Director/Screenplay – Bernard Rose, Producers – Christian Angermeyer, Gabriela Bacher, Klemens Hallmann, Jennifer Holliday & Heidi Jo Markel, Photography – Candace Higgins & Bernard Rose, Music – Halli Cauthery, Visual Effects – Local Hero (Supervisor – Worth Bjorn Walters), Special Effects Supervisor – Jay T. Rockwell, Makeup Effects Supervisor – Randy Westgate, Makeup Effects – Skull Baby 13 Production, LLC, Production Design – Bradd Fillmann. Production Company – Summerstorm Entertainment/Bad Badger/Eclectic Pictures.
Xavier Samuel (Monster), Carrie-Anne Moss (Elizabeth), Tony Todd (Eddie), Danny Huston (Dr Victor Frankenstein), Maya Erskine (Wanda), Jeff Hillard (Officer Banks), Matthew Jacobs (Dr Marcus), McKenna Grace (Molly)
A young man is brought to life, being blank in everything, including memory and basic motor functions. He clings to the research scientist Elizabeth, the nearest figure offering him sympathy. He then breaks out in hideous sores, an unforeseen side effect of the process whereby he was created. The project’s head Dr Victor Frankenstein orders him destroyed but the man escapes. He is unprepared for the outside world and reacts to things with violence and unnatural strength. After being arrested for throwing a young girl into the water, he is shot and left for dead by police. However, he survives and is taken in by Eddie, a blind, homeless man who teaches him rudimentary speech. All the while, Monster, as he calls himself, searches for Elizabeth.
Frankenstein is retelling of Mary Shelley’s oft-filmed novel Frankenstein (1818). This new version comes from British director Bernard Rose. Rose has had several associations with horror material before, having made the reasonable hit of the Clive Barker adapted Candyman (1992), which went on to spawn several sequels. Elsewhere, Rose has made Paperhouse (1989), one of the best of the 1980s dream horror films, and Snuff Movie (2005). Outside of this, Rose has frequently dealt in classical subjects with the Beethoven biopic Immortal Beloved (1994) and Russian literature adaptations such as Anna Karenina (1997), Ivansxtc (2000) and The Kreutzer Sonata (2008).
Frankenstein – which many have confused with the far more high-profile period-set Victor Frankenstein (2015) with James McAvoy and Daniel Radcliffe that came out the same year – is one of several attempts that have been made to modernise Mary Shelley’s novel. Other examples can be found in the likes of Dr Franken (tv movie, 1981), Frankenstein’s Baby (tv movie, 1990), Frankenstein 2000 (1992), Mr. Stitch (1995), the Dean Koontz Frankenstein (tv movie, 2004), Frankenstein Reborn (2005), Frankenstein’s Bloody Nightmare (2006), Frankenstein (tv mini-series, 2007), The Frankenstein Syndrome/The Prometheus Project (2010), Closer to God (2014) and Depraved (2019).
Bernard Rose’s treatment offers up a very different Frankenstein film than anything we are used to. For one, there is nothing to do with creating patchwork bodies and resurrecting creatures from the dead, rather it appears that Frankenstein is building his creatures from scratch using a giant 3D printer. For once, even though he gives his name to the film’s title, Frankenstein is a peripheral character and the major sections he would be expected to be in are taken up by Elizabeth (Carrie-Anne Moss), traditionally Frankenstein’s fiancee, who now becomes his lab assistant/live-in girlfriend and a mother figure that the creature fixates on.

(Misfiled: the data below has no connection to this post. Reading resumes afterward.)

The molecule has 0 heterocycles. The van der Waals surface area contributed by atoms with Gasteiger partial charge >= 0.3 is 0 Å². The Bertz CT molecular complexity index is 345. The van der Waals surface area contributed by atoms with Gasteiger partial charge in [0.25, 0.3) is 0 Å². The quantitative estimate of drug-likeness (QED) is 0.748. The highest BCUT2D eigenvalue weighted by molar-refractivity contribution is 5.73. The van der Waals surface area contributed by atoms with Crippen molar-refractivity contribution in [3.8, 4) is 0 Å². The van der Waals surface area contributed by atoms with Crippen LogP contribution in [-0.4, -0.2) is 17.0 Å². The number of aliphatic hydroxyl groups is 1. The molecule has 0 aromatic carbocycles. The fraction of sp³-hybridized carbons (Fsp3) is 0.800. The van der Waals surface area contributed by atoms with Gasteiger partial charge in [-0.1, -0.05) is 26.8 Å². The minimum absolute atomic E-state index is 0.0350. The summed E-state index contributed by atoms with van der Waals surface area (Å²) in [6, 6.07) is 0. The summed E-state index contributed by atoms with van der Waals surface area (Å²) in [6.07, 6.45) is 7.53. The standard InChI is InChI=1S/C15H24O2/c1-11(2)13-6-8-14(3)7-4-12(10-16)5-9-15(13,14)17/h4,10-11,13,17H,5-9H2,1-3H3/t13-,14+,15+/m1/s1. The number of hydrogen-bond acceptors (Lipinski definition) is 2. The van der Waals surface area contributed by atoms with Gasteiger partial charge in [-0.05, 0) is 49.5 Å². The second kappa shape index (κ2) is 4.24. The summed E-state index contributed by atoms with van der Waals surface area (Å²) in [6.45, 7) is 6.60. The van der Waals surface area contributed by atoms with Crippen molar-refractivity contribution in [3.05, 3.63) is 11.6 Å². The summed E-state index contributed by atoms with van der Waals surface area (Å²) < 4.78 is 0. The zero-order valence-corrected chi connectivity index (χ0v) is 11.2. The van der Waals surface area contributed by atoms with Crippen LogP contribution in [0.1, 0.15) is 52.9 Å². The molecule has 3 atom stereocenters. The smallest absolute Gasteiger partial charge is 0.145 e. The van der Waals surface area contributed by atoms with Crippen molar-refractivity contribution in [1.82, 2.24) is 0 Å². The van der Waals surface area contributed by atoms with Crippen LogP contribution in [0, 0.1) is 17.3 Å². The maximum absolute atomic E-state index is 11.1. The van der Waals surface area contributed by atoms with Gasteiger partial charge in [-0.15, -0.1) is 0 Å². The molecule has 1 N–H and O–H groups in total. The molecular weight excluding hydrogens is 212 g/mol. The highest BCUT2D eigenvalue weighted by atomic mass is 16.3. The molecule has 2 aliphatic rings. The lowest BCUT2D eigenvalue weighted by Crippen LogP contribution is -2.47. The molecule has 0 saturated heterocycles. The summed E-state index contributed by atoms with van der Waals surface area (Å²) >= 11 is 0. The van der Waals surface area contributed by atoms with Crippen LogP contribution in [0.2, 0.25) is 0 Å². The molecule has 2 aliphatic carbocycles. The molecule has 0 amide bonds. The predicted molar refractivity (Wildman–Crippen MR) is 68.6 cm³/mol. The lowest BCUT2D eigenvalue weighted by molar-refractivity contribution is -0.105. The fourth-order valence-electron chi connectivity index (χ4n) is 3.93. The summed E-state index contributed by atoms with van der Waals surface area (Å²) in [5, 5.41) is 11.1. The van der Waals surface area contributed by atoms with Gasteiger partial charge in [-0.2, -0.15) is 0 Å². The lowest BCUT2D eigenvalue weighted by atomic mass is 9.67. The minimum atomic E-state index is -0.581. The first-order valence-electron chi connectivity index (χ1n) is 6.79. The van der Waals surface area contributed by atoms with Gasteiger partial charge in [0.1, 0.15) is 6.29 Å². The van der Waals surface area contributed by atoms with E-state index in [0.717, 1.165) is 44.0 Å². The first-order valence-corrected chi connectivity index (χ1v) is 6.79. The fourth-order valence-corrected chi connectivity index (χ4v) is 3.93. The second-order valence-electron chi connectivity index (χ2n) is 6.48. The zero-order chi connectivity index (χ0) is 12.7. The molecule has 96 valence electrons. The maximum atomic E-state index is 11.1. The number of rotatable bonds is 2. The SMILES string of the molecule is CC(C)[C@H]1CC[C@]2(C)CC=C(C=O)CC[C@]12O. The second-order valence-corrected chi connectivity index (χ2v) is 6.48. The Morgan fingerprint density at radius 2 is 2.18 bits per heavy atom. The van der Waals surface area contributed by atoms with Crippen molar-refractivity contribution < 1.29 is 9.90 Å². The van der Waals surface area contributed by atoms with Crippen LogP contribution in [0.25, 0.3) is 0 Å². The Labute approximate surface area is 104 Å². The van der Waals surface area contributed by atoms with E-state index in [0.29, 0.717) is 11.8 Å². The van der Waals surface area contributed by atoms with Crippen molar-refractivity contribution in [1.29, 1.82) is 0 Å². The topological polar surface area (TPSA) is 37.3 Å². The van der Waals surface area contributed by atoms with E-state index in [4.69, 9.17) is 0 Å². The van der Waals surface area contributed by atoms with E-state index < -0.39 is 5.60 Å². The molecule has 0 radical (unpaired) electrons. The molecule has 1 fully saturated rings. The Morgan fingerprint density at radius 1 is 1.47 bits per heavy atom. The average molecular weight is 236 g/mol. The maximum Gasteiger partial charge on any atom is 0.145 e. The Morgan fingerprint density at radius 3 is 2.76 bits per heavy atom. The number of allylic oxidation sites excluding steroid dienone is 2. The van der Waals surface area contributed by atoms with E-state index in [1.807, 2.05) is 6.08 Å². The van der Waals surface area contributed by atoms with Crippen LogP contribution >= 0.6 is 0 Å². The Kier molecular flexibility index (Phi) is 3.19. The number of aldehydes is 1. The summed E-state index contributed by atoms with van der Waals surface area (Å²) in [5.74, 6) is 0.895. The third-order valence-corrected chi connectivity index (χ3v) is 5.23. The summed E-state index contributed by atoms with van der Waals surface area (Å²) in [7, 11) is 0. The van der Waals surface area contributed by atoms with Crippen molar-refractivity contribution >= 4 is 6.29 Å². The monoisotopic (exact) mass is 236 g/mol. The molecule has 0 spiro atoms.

This also ends up being a modernised Frankenstein that seeks to find contemporary equivalents of various elements from the book and films. Traditionally, the creature is referred to as ‘The Monster’ but here takes the name Monster for itself after being called such by the mob at the lakeside. It gets the familiar scar across its forehead as a result of one of the autopsy doctors trying to cut it open with a buzzsaw. There is a replication of the scene from Frankenstein (1931) where Boris Karloff is playing with the little girl and innocently tosses her into the water.
The most radical reinvention is the scene from the book – later incarnated in slightly different form by O.P. Heggie in Bride of Frankenstein (1935) – where the monster hides in the woodshed of a cabin in the woods and learns to speak by listening to a blind man. Here the blind man becomes a blind, homeless blues guitarist (Tony Todd from Bernard Rose’s Candyman) who befriends the monster. Rose also includes readings of sections from Mary Shelley’s book in voiceover on the soundtrack.
The film has a great opening – all told in terms of ragged emotional scenes wherein the creature (Xavier Samuel) comes to life and is like a newborn child, quickly bonding to Carrie-Anne Moss, screaming at the intrusive pain of injections, having to learn things like eating, drinking and walking for the first time. What we have is the Frankenstein story deconstructed and retold in terms of the creature’s raw and fearful discovery of the world.
This is a fascinating new take that moves the film closer to something like The Mind of Mr. Soames (1969), which featured Terence Stamp as an adult man waking to consciousness for the first time with the mind of a newborn infant, rather than any traditional Frankenstein film. Indeed, the only other film that dealt with the creature’s awakening and confusion about the world around it as such as primal experience was the Danny Boyle stage version of Frankenstein (2011).